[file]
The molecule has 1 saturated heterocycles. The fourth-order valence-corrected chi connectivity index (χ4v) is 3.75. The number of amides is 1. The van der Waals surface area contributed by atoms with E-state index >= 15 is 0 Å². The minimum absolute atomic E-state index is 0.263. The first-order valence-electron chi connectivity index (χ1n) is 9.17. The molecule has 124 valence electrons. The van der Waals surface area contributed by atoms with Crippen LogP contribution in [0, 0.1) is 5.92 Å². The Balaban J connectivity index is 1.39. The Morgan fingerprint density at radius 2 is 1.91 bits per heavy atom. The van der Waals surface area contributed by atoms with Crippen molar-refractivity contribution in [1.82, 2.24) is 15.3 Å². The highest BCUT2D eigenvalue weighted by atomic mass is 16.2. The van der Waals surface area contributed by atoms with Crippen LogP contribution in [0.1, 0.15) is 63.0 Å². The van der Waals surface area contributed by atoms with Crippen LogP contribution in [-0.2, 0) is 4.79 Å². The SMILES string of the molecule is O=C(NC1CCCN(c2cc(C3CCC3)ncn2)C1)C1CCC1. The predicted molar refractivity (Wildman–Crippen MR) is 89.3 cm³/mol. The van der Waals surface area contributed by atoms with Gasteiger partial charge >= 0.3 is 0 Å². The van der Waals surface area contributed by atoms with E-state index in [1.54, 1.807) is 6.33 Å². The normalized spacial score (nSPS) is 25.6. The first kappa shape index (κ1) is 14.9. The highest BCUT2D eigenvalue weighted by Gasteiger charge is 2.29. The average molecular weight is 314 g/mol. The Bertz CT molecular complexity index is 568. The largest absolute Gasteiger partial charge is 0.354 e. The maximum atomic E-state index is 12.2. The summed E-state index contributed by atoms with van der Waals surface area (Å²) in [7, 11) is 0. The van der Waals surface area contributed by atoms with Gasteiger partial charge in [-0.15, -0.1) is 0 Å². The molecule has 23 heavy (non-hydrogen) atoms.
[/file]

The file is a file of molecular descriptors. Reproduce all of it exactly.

The molecule has 1 saturated heterocycles. The fourth-order valence-corrected chi connectivity index (χ4v) is 3.75. The number of amides is 1. The van der Waals surface area contributed by atoms with E-state index >= 15 is 0 Å². The minimum absolute atomic E-state index is 0.263. The first-order valence-electron chi connectivity index (χ1n) is 9.17. The molecule has 124 valence electrons. The van der Waals surface area contributed by atoms with Crippen LogP contribution in [0, 0.1) is 5.92 Å². The Balaban J connectivity index is 1.39. The Morgan fingerprint density at radius 2 is 1.91 bits per heavy atom. The van der Waals surface area contributed by atoms with Crippen molar-refractivity contribution in [1.82, 2.24) is 15.3 Å². The highest BCUT2D eigenvalue weighted by atomic mass is 16.2. The van der Waals surface area contributed by atoms with Crippen LogP contribution in [0.1, 0.15) is 63.0 Å². The van der Waals surface area contributed by atoms with Crippen LogP contribution in [-0.2, 0) is 4.79 Å². The SMILES string of the molecule is O=C(NC1CCCN(c2cc(C3CCC3)ncn2)C1)C1CCC1. The predicted molar refractivity (Wildman–Crippen MR) is 89.3 cm³/mol. The van der Waals surface area contributed by atoms with Gasteiger partial charge >= 0.3 is 0 Å². The van der Waals surface area contributed by atoms with E-state index in [1.54, 1.807) is 6.33 Å². The normalized spacial score (nSPS) is 25.6. The first kappa shape index (κ1) is 14.9. The highest BCUT2D eigenvalue weighted by Gasteiger charge is 2.29. The average molecular weight is 314 g/mol. The Bertz CT molecular complexity index is 568. The largest absolute Gasteiger partial charge is 0.354 e. The maximum atomic E-state index is 12.2. The summed E-state index contributed by atoms with van der Waals surface area (Å²) in [7, 11) is 0. The van der Waals surface area contributed by atoms with Gasteiger partial charge in [-0.15, -0.1) is 0 Å². The molecule has 23 heavy (non-hydrogen) atoms.